I've been studying the various images of these
odd aerial drones, when the latest picture posted
from Birmingham, Alabama, caught
"I was immediately overcome with the damnedest feeling
that I had seen this EXACT drone before, but not in
the air---instead, ON THE GROUND and UP CLOSE. And
to top it off, this was around twenty or more years
ago. I had long since forgotten about it.
I thought I had seen it in some sort of static display
or something, with people around it...then I remembered:
I saw this thing in a hangar at Barksdale AFB, Louisiana,
at one of the open house air shows around twenty or so
years ago (1987?). It was a static display (mounted on a dolly
or cart), and there were people around it (that is, some
visitors to the air show).
It was a display by some major aerospace contractor. I
A number of us had wandered into the open hangar and were
just standing there, looking at it, and at some of the
other displays (some air-to-air missiles, I think). There
were about three or four hangars with public displays, and
this one, or so we all thought, was one of them.
I do have a vague recollection of somebody 'official'
coming out there and telling a couple of the Air Force
guys that the unit wasn't supposed to be out on PUBLIC
display (i.e., apparently it was meant for display to
MILITARY PERSONNEL ONLY), and that they needed to get
it put out of sight.
The military guys then ran everybody (including me) out
of the hangar, and closed the doors.
There was even a brochure, but I recall only that I may
have picked it up briefly and looked at it, then put it
back down. It had an artist's rendering of the unit on
display. Unfortunately, I don't have the brochure.
I don't remember what the thing was called, but it was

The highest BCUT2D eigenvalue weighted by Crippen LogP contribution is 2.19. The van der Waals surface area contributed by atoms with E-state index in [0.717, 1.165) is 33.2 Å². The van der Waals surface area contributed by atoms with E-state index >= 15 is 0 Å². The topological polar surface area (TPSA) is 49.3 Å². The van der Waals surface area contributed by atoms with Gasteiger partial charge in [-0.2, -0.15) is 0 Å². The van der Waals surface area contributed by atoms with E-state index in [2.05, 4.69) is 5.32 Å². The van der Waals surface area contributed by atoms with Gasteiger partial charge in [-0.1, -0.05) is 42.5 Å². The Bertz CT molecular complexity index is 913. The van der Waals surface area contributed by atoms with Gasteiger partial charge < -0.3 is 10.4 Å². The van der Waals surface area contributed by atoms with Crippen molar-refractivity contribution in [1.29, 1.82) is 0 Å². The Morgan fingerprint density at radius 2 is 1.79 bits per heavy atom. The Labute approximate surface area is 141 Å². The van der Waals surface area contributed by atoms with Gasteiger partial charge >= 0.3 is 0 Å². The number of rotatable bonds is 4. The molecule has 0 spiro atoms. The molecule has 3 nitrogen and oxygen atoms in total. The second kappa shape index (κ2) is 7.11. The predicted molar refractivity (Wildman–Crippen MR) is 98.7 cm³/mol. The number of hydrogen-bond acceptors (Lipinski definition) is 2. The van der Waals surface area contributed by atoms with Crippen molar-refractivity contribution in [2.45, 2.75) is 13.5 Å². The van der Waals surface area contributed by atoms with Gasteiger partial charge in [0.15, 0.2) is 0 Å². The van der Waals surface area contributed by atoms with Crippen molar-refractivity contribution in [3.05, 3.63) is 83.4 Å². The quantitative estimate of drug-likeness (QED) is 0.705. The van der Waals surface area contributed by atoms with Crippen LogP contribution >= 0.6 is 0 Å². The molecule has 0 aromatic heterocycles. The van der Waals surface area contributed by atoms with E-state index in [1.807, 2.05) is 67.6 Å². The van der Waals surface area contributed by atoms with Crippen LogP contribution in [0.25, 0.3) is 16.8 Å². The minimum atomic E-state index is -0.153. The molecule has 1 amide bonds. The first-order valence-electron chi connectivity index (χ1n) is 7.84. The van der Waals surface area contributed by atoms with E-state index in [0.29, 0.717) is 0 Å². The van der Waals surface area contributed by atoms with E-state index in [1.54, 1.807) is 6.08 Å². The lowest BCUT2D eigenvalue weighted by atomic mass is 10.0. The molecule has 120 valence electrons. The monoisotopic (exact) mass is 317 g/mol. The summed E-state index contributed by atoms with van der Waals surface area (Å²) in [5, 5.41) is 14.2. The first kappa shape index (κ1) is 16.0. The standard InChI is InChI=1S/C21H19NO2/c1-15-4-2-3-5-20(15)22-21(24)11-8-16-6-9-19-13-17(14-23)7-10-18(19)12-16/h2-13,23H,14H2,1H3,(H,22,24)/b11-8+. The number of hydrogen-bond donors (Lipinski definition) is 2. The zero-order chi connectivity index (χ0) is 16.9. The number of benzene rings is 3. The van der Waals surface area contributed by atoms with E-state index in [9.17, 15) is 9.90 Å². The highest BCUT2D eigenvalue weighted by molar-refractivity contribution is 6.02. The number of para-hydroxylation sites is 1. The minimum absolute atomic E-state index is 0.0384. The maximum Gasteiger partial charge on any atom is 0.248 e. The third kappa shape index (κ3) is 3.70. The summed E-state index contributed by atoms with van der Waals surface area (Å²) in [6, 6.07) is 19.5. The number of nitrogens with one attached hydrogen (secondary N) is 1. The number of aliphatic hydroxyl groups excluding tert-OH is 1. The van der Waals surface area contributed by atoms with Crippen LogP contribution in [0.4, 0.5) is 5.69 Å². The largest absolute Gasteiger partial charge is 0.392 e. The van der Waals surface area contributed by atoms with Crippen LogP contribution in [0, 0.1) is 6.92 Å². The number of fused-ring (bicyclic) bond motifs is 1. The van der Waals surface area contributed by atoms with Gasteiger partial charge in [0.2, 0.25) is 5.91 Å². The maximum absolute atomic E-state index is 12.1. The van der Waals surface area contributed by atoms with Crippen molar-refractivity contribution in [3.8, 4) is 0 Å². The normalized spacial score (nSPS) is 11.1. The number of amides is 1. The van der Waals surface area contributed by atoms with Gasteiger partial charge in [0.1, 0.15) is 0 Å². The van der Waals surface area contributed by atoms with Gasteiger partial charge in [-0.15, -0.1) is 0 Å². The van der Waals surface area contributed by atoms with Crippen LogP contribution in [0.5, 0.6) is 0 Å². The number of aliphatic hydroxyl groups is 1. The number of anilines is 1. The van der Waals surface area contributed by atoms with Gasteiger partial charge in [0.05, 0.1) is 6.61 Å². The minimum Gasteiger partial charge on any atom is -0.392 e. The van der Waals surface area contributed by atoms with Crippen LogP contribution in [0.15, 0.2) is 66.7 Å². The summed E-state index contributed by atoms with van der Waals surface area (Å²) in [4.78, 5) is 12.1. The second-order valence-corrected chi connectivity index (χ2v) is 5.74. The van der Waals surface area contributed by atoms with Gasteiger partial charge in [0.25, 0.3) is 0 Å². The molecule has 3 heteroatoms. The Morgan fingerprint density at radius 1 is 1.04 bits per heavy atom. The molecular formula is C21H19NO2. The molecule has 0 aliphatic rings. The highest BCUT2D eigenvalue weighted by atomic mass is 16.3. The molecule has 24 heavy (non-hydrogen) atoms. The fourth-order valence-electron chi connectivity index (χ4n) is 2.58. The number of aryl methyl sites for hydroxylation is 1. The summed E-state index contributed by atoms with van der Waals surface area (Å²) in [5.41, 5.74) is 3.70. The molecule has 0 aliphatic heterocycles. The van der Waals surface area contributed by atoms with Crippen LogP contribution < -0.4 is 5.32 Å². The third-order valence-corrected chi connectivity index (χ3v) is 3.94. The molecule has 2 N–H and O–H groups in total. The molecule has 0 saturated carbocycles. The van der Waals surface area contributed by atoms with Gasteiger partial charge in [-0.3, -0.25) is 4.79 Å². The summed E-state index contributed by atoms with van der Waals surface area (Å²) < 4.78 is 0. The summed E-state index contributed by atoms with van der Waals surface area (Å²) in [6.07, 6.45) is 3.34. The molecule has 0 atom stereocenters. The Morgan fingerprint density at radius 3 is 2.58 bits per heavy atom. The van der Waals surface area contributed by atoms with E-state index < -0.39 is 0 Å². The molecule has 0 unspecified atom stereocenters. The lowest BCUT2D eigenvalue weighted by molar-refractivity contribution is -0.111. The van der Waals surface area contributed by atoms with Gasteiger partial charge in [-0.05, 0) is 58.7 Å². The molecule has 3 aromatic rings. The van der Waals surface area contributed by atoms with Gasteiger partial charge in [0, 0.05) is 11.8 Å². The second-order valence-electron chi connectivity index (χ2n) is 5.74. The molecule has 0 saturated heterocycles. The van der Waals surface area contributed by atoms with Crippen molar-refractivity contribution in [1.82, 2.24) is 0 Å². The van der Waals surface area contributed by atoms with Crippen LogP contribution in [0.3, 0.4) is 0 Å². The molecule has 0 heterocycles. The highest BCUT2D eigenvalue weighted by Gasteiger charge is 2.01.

some kind of surveillance or intelligence gathering
drone. I wasn't that interested in it at the time,
just idly curious. (It might have been some sort of
'concept development' at that time, and maybe didn't
even work yet. I don't recall.)
I didn't see why they thought they had to run us out
of the hangar, but, of course, I respected their notion
of 'security.' (I didn't see what the big deal was
about some funny-looking ring-gadget with a 'wing.'
I suppose I must have thought it was supposed to be
some kind of satellite for watching the Russians.)
Apparently, these beasts DO exist, EVEN IF somebody did
some PhotoShop pictures of similar devices. Then again,
maybe it's some Government or military whistleblower's
idea of a 'security leak' about something that they think
has (for some unknown reason?) become a threat of some
Now, let me recap some observations about these 'drones'
from the 'Chad' and 'Lake Tahoe' series of pictures:
- The writing on the 'wing' does NOT exactly match
any known fictional language, such as Star Wars 'aurek-besh'
or Star Trek 'klingon.' (Only ONE character, 'resh,' was even close,
either right side up OR upside down, and that's probably
just an accident of design.)
- The drone appears to come in at least three different
configurations (and now four, with the Birmingham photo,
which moreover looks like possibly an 'older model').
- These craft seem to operate exclusively in areas
surrounded by federally controlled national forests.
- The drones in some of the 'Chad' photos appear to
have a high-flying unidentified aerial object above them.
- The drones appear to be searching for something,
or possibly monitoring something.
- The drones appear to be utilizing Biefield-Brown
type propulsion, although this may be only part of
the propulsive capability.
- There are sixteen 'electrodes' on the top of the
circular section, and sixteen smaller 'electrodes' on
the inner part of the circular section. Moreover,
the smaller 'electrodes' appear to mount inline
devices of some sort (diodes? capacitors?).
- The shape of the top electrode array probably
provides a field gradient that increases lifting
Anything else at this point is sheer speculation.
The three different configurations (two of which are
left-right mirrored configurations with respect to the
apparent 'cooling wing,' and the other of which uses a
second large 'wing' or sensor array, and is otherwise
symmetrical in arrangement), together with the diverse
picture sources, would suggest that the craft photos
provided may well be genuine, other factors not with-
standing (i.e., photo analysts have fooled themselves
I have personally examined the Birmingham photo in
MS Paint (admittedly not the best way, but paste-ins
CAN be detected under magnification), and I found no
obvious evidence of paste-in work or other PhotoShop
fakery. The Birmingham photo appears to be REAL. In
addition, it EXACTLY MATCHES the unit I saw on display
at the Barksdale Air Show as discussed above.